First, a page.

Category Archives: Zen Practice

Reflection

 

Reflection Lake
Terry’s Reflection Lake by Frank Kliewer

The painting above (approx. 20” diam.  Acrylic on wood) was created and gifted in 2009 by Frank to Terry Welch, the world-renowned Zen landscape artist, and art collector. The name of the painting is “Reflection Lake” and presents Terry’s favorite view from within the wildlife refuge he developed.

Reflection is key element within Zen practice. Like the stillness of the water improves the clarity of the reflected image, the stillness of our minds improves the image we reflect within our minds of the reality around us.

Moderation

It is difficult to consider moderation in our age of exuberance and super sizing. But, Zen teaches us about moderation and taking the middle path. This practice is life saving and ultimately a more joyful experience. Extremes take their toll in causing us pain and suffering in the long run. It is better to enjoy our lives and reduce suffering through wise choices and moderation.

Take a deep breath; then exhale and consider where you are, and wisely take your next best step.

Moderation
Moderation

Enlightenment Frog

Enlightenment Frog

Many years ago, Shunryu Suzuki, in his book “not always so” introduced us to the idea of sitting like a frog. Shunryu said of frogs sitting, “I always admire their practice. They never get sleepy. Their eyes are always open, and they do things intuitively in an appropriate way. When something to eat comes by, they go like this: Gulp! They never miss anything, they are always calm and still. I wish I could be like a frog.”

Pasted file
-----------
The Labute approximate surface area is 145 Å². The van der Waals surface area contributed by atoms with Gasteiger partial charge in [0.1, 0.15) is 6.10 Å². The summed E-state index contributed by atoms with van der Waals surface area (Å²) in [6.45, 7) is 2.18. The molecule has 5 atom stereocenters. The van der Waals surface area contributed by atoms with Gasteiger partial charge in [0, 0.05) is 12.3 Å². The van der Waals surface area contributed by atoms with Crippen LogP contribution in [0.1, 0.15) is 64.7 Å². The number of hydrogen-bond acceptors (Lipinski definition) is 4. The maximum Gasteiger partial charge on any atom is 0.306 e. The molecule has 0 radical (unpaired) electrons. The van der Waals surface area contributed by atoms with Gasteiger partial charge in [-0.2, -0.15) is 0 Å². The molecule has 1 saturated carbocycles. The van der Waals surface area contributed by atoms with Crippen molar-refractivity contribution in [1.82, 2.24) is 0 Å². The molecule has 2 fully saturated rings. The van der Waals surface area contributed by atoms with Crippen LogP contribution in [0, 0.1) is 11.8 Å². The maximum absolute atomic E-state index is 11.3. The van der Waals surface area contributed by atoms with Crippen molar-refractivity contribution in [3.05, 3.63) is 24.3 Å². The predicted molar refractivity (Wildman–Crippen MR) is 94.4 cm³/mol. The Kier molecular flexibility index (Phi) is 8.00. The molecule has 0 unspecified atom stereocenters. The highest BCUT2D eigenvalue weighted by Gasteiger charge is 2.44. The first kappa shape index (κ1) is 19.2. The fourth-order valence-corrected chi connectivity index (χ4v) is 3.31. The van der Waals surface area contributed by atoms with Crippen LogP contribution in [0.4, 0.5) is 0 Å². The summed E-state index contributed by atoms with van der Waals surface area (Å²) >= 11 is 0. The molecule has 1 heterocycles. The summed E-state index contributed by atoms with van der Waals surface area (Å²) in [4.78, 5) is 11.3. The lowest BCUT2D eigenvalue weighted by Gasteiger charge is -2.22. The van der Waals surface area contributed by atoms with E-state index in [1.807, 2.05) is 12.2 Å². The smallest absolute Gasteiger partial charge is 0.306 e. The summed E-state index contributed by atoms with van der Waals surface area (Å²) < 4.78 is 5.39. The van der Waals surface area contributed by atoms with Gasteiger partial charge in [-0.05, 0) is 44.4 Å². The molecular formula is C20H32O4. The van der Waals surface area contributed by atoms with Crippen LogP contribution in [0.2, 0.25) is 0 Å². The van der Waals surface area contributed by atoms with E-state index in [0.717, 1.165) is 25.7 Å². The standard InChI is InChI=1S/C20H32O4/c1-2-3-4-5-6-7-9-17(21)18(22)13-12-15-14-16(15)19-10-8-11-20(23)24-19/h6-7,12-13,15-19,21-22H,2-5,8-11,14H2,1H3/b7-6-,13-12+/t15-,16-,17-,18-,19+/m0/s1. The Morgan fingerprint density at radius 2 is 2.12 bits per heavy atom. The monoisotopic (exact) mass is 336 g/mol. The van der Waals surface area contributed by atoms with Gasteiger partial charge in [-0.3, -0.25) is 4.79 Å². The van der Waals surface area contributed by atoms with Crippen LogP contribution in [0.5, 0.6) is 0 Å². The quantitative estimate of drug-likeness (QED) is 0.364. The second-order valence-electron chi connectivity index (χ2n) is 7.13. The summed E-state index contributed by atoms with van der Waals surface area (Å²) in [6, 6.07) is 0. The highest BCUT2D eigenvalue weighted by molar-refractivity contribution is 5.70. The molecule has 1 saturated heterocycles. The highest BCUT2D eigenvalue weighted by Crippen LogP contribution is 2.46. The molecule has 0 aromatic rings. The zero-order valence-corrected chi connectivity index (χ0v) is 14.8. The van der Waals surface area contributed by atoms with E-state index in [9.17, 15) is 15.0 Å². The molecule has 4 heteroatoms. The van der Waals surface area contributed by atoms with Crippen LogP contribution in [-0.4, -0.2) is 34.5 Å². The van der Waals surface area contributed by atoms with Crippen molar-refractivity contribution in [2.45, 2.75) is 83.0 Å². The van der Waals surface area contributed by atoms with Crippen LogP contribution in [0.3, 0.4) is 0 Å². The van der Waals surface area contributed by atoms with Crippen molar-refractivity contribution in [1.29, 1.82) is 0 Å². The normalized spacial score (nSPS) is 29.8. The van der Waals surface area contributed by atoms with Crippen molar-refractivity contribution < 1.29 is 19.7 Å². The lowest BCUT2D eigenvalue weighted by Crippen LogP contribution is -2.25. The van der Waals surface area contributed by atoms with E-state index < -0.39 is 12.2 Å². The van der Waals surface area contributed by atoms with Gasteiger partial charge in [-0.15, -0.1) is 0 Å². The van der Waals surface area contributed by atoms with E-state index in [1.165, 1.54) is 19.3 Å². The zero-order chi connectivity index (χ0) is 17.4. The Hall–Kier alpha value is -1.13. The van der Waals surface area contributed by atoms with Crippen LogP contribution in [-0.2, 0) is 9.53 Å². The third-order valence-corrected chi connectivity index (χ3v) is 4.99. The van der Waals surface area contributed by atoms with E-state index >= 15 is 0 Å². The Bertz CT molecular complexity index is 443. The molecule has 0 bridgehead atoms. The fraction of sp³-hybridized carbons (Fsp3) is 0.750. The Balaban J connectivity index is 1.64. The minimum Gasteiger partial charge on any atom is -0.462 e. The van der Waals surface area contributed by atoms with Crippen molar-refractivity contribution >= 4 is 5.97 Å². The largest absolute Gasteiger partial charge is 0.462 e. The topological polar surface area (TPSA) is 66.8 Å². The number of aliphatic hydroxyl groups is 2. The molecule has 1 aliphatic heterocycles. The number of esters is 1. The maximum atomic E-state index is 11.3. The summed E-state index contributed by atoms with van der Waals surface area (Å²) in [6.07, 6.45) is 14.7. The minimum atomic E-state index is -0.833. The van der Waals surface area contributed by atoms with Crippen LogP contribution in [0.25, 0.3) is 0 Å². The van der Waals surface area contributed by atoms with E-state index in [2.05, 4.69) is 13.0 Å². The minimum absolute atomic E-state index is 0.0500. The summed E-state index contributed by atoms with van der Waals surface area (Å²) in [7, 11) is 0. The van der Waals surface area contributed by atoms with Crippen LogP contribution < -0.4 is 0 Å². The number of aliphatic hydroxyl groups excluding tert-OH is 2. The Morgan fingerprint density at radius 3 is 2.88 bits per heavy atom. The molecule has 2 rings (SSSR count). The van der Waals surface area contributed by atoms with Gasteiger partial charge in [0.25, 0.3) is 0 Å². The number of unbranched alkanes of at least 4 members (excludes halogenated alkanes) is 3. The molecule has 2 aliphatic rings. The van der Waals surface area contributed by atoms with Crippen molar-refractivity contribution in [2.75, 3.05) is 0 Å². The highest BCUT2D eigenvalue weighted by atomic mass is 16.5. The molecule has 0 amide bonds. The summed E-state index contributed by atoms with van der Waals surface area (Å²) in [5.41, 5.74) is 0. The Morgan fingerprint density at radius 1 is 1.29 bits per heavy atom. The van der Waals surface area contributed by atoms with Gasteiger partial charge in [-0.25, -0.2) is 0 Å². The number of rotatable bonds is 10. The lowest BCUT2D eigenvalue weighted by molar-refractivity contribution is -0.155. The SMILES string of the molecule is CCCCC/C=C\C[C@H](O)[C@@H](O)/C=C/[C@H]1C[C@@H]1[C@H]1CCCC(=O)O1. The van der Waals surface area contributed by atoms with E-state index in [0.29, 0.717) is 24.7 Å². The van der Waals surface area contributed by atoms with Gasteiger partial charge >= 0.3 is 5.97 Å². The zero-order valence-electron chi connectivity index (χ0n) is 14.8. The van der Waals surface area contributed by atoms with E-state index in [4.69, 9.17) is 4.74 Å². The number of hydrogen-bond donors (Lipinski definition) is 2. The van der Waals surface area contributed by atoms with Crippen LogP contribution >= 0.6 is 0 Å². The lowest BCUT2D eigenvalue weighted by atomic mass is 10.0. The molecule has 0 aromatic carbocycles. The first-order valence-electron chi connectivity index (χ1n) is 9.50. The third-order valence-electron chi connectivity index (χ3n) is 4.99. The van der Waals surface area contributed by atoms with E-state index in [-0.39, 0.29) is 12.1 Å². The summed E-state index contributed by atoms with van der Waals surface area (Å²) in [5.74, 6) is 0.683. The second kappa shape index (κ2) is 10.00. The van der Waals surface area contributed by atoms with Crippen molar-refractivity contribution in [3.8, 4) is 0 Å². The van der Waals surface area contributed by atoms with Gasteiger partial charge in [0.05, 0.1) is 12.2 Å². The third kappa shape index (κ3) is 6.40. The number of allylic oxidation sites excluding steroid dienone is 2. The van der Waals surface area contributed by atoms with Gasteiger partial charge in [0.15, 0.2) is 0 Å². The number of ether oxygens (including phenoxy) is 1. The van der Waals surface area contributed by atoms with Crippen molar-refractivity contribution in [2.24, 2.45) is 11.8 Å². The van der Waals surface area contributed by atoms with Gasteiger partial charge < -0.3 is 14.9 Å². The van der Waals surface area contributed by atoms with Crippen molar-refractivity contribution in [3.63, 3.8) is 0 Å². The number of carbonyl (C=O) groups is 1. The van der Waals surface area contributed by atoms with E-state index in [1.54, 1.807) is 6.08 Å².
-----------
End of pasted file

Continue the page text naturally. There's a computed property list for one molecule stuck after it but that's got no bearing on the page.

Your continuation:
In trying to get a better grip on this notion, Frank created the 24″ x 20″ acrylic on wood painting below, projecting enlightenment attained while sitting.

Enlightenment Frog
Enlightenment attained while sitting

Since doing that painting, we’ve seen several frogs in a sitting position throughout the art world. In fact, one sits guard in front of our computer:

Enlightened Frog Ready for Winter
Ready for Winter

 

Joy of Giving

No reward needed… Just give of yourself and expect nothing in return… that is really a great feeling. Reducing the suffering of others is the highest and most rewarding joy we can have in our lives. If our giving is recognized, that is a wonderful experience, in itself in a new unit of time, particularly if unexpected.

Someone recently mentioned to us that if they are doing their job right, nobody notices. Trust should naturally flow between us, bringing with it an unspoken expectation of performance underlying our relationship. Sometimes, it is only when things go wrong that people speak up. But that is OK… if our intentions were right in the first place.

But, all this lack of expectation of reward, does not relieve us of recognizing the good work of others. There is a real joy in offering meaningful and honest praise to those that are delivering what we need and want.

The Joy of Giving
The Joy of Giving

Blessings to all.

Commitment

One of the most important elements within a Zen practice is the critical nature of keeping our commitments. It really should be a priority in our lives, driving our most important directions during a given day.

The subtle breaking of casual commitments is a passive aggressive act against others, and too often the most important people in our lives suffer from our lack of consideration.

Keep your promises. We should all just be and do what we say.

Commitment
Commitment

Negative Titles

Today we were reading about the use of negative titles and headlines to grab (and sell) reader and viewer attention. Fear, negativity, horror and the like sell, no doubt. It is our emotional response conditioning. But, there has to be a significant segment of the global population reaching saturation on all this goring of our souls and yearn at least for a break. And, maybe, once the taste of something positive and more ennobling is sweet enough, our inner desire will seek more. So, on with the peaceful positive here at Art and Zen.

Peace
Focus on your breathing while giving your mind a break